Prominent economist Prosper Chitambara has warned that the proposed Private Voluntary Organisations (PVO) Amendment Bill will hit the economy hard.
He made the remarks at the weekend during a workshop on the Bill in Kadoma by the Southern African Parliamentary Support Trust (SAPST).
The event was meant to capacitate members of the Parliamentary Portfolio Committee on Public Service and Social Welfare and other stakeholders on the provisions of the Bill.
The Bill amends the PVO Act and the government says it will curb money laundering and PVOs participation in politics.
It proposes harsh penalties, including jail time of up to one year for perceived offences.
Analysts say the Bill gives the government and the minister responsible for CSOs, and trusts, excessive powers which will enable them to interfere with the operations of these bodies.
Chitambara said the Bill had the potential to disrupt non-governmental organisations’ (NGOs) activities and financing. He said:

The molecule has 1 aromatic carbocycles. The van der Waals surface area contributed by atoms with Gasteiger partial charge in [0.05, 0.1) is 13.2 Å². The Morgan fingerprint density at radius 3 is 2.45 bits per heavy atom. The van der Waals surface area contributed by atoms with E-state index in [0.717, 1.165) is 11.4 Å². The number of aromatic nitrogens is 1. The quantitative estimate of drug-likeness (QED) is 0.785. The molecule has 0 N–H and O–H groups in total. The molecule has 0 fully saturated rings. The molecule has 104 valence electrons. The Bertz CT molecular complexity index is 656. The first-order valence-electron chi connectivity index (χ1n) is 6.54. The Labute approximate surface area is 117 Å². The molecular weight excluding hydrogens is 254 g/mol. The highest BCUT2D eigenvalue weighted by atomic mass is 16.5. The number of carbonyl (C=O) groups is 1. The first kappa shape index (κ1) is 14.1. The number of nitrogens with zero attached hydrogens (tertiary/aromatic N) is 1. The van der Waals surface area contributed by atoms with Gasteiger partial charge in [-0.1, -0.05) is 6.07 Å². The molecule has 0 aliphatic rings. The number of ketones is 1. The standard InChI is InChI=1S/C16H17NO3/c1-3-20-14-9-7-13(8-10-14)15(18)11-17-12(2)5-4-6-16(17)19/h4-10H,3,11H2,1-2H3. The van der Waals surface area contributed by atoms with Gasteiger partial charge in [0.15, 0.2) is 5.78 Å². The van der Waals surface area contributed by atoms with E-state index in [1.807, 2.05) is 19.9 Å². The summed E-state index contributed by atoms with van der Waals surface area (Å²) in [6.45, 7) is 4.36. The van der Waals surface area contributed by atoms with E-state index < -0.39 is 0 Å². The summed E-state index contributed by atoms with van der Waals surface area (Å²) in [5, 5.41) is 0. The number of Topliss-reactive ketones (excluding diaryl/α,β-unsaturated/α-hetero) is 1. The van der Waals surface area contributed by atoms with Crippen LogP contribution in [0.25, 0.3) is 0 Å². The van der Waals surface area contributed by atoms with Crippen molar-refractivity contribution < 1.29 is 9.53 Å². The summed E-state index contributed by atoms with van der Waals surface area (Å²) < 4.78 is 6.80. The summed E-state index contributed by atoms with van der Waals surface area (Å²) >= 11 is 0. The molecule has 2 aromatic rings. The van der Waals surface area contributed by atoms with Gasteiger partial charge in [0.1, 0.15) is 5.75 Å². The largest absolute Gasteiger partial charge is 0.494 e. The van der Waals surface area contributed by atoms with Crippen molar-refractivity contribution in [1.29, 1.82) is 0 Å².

In many countries, NGOs are filling the gaps in public programmes and services that States have failed to perform or provide owing to limited fiscal space among others. It is evident that a successful NGO community is essential for effective and efficient civil society that organises local participation which is essential for sustainable development.
Creating an enabling environment for NGOs to operate is recognised as being critical for the attainment of the Agenda 2030 on Sustainable Development Goals (SDGs) and the African Union (AU) Agenda 2063. The role of NGOs is even more important in low-income countries where the fiscal space is limited.
Owing to the huge financing gap in productivity-enhancing and poverty-reduction sectors of the economy such as health, education, social protection, and water and sanitation, the country has had to rely on donor financing from international NGOs and development partners.
Chitambara said NGOs were an anti-corruption watchdog, hence disruptions of their activities would fuel graft.
He added that the contribution by NGOs to tax revenues ranged from US$4 000 to US$35 000 per month depending on the size of the NGO.
Chitambara also said a lot of the gains that have been registered as key development indicators have been on account of the partnership between the government and NGOs.
Chitambara said the law would further restrict political and economic freedom in the country.
Law experts say the most worrying thing was that the bill is vague giving room for manipulation by interpreters and law enforcers.
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